6.Many environmentalists hold the view that the greatest degrading factors behind the depletion of forests is the grazing & fuel-wood collection & the substantial part of the fuel-fodder demand is met by lopping rather than by felling entire trees.
7. Forest ecosystems are the repositaries of the country's most valuable forests products, minerals and others resources that meet the demand of the rapidly expanding industrial-urban economy.
Q Are the colonial policies to be blamed for the depletion of flora & fauna?
Some environmentalists say that the promotion of few favoured species in many parts of India-termed as "enrichment plantation", in which single commercially valuable speices was extensively planted and other species eliminated.for EXAMPLE: Teakmonocutural has damaged the natural forests in South India and Chir Pine( Pinusroxburghii) plantations in the Himalayas have replaced the Himalays oak and Rhododendron forests.
The Himalayan Yew
It is a medicinal plant found in various parts of Himachal Pradesh and Arunachal Pradesh.
--a chemical compound called 'taxol' is extracted from the bark, needles, twigs and roots of this tree, and it has been been successfully used to treat some cancers, and the drug is now the biggest selling anti-cancer drug in the world.
-- the species are under great threat due to over exploitation.
--lately thousands of trees have dried up.
Q. What are the important factors /causes of environmental degration?
--Habitat destruction, hunting, poaching, over-exploitation, environmental pollution, poisioning and forest fires are the factors which have led to decline in India's biodiversity.
--unequal access, inequitable consumption of resources and differential sharing of responsibility for environmental well-being.
--over-population in third-world countries is often cited as another cause.
Q 'The destruction of forests and wildlife is not just a biological issue. The biological loss is strongly correlated with the loss of cultural diversity.' Discuss/ justify.
Destruction of forests and wildlife - a biological is a loss.
Such loss is strongly correlated with the loss of cultural diversity because
-- such losses have increasingly marginalised & impoverished many indigenous & other forest- resources-dependent communities, who directly depend on various components of the forests and wildlife for food, drink, medicine, culture, spirituality ect.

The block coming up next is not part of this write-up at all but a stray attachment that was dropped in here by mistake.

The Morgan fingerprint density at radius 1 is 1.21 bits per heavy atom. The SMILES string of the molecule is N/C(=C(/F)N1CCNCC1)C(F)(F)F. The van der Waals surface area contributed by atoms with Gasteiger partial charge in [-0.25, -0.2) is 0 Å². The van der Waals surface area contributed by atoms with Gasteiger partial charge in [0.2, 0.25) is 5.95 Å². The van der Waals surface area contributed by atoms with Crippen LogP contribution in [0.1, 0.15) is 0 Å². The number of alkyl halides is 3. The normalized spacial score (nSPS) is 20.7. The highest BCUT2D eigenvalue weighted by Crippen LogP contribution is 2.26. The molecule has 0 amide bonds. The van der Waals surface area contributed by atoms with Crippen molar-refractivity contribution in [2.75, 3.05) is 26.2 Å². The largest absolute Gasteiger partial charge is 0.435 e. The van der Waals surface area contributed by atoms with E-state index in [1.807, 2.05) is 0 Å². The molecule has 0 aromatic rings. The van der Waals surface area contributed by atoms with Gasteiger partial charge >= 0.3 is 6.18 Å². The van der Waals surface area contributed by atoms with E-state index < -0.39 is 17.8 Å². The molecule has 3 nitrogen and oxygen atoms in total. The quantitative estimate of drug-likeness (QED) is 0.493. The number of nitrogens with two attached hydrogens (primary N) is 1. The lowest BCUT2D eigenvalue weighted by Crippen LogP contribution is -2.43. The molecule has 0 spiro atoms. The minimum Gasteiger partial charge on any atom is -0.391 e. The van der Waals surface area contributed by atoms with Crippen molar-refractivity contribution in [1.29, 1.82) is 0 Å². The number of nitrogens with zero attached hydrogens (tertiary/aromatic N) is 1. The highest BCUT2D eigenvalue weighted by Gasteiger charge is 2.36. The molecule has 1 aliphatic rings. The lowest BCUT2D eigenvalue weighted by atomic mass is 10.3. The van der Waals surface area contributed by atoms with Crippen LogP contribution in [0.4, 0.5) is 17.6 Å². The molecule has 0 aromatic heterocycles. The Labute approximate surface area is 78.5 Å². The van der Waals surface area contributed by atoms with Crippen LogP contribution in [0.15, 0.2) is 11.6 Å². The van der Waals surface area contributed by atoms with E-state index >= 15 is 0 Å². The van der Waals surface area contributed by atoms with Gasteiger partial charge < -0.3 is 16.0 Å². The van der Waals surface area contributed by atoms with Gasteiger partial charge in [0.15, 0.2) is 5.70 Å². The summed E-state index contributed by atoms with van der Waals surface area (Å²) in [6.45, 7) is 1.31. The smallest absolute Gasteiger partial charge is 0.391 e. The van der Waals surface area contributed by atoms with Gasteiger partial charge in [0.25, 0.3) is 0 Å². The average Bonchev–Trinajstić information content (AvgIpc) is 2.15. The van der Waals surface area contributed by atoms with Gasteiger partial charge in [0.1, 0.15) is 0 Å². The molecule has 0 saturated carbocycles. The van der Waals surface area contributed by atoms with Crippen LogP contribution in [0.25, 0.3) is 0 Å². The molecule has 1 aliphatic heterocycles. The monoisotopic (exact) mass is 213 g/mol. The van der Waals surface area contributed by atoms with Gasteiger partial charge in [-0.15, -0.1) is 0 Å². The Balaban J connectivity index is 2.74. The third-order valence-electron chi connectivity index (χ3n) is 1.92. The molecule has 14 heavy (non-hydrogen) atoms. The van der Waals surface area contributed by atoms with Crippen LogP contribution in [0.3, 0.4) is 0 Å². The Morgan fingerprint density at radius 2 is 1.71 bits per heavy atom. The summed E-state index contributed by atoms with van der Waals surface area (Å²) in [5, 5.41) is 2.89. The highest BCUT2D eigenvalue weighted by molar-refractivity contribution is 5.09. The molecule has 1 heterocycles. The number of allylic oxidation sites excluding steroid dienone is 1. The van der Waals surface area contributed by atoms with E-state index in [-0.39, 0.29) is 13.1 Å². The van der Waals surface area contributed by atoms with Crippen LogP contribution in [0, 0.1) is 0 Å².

--within the poor, women are affected more than men.In many societies, women bear the major responsiblity of collection of fuel, fodder, water and other basic subsistence needs.As these resources are depleted the condition of women worsens as sometimes they have to walk a lot of distance to collect these resources., which in turn causes serious health problems for women and negligence of home and children because of increased hours of work which often have social implications.
-- the indirect impact of degration such as severe drought or deforestation-induced floods,ect. also hits the poor the hardest.
--Poverty in these cases is a direct outcome of envrionmental destruction.
Thus forest & wildlife, are vital to the quality of life and environment in the subcontinent.
Conservation of forest and wildlife resources in India.
In the background of rapid decline in wildlife population and forestry has become essential. we need to conserve forests because:
1. conservation preserves the ecological diversity and our life support systems-water,air and soil.
2. it also preserves the genetic diversity of plants and animals for better growth of species and breeding. for example, in agriculture we are still dependent on traditional crop varities.
3. Fisheries too are heavily dependent on the maintenance of aquatic biodiversity.
4. central govt. has also announced several projects forprotecting specific animals, which were gravely threatened, includind the tiger, one horned rhinoceros, the kashmir stag or hangul, three types of crocodiles- fresh water crocodiles, salt water crocodile and the gharial, the Asiatic lion and the others.
Most recently the indian elephant, black buck(chinkara) the great indian bustard(godawan) and the snow leopard etc. have been given full or partial legal protection against hunting and trade throughout india.
Tiger is one of the key wildlife speciesin the faunal web.
--in 1973 the authorities realised that its population was dwindling and that there is major threat to tiger population. 1973' Project Tiger' was launched.
There are 27 tiger reserves in India.
Corbett National park in Uttaranchal, Sunderbans in West Bengal, Bandhavgarh in MP, Sariska wildlife sactuary in Rajasthan, Manas Tiger Reserve in kerala are some of the tiger reserves in India.
--Threat to tiger population is from:poaching for trade, shrinking habitat, depletion of prey base species, growing human population, etc.
--the trade of tiger skins and the use of their bones in traditional medicines, especially in the Asian countries left the tiger population on the verge of extinction
India and Nepal provide habitate to two-third of tiger population and have become prime targets for poaching and illegal trading.
TYPES AND DISTRIBUTION OF FOREST AND WILDLIFE RESOURCES
In India much of forest and wildlife resources are owned or managed through the Forest Department or other government departments. These are classified under the following categories:
. Reserved and protected forests are also referred to as permanent forest estates
Maintained for the purpose of producing timber and other forest produce and for protective reasons